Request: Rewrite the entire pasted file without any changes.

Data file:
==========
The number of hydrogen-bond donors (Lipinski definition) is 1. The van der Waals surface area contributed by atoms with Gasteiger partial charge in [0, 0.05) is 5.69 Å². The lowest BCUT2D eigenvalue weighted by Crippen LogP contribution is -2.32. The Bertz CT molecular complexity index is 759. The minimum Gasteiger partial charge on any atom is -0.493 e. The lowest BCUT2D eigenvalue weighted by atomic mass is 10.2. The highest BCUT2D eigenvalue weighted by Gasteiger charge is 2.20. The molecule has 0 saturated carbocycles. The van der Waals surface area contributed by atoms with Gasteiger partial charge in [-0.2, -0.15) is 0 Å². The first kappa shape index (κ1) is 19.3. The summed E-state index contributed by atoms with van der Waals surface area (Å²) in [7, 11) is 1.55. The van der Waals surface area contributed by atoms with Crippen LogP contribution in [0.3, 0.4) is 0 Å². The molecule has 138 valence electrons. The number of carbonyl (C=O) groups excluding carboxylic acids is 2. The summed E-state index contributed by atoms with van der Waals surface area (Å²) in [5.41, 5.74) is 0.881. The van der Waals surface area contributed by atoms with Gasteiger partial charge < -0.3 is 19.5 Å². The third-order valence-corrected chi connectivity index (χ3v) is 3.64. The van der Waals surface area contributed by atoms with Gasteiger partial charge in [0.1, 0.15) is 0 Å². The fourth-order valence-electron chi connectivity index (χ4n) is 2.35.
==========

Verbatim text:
The number of hydrogen-bond donors (Lipinski definition) is 1. The van der Waals surface area contributed by atoms with Gasteiger partial charge in [0, 0.05) is 5.69 Å². The lowest BCUT2D eigenvalue weighted by Crippen LogP contribution is -2.32. The Bertz CT molecular complexity index is 759. The minimum Gasteiger partial charge on any atom is -0.493 e. The lowest BCUT2D eigenvalue weighted by atomic mass is 10.2. The highest BCUT2D eigenvalue weighted by Gasteiger charge is 2.20. The molecule has 0 saturated carbocycles. The van der Waals surface area contributed by atoms with Gasteiger partial charge in [-0.2, -0.15) is 0 Å². The first kappa shape index (κ1) is 19.3. The summed E-state index contributed by atoms with van der Waals surface area (Å²) in [7, 11) is 1.55. The van der Waals surface area contributed by atoms with Crippen LogP contribution in [0.3, 0.4) is 0 Å². The molecule has 138 valence electrons. The number of carbonyl (C=O) groups excluding carboxylic acids is 2. The summed E-state index contributed by atoms with van der Waals surface area (Å²) in [5.41, 5.74) is 0.881. The van der Waals surface area contributed by atoms with Gasteiger partial charge < -0.3 is 19.5 Å². The third-order valence-corrected chi connectivity index (χ3v) is 3.64. The van der Waals surface area contributed by atoms with Gasteiger partial charge in [0.1, 0.15) is 0 Å². The fourth-order valence-electron chi connectivity index (χ4n) is 2.35.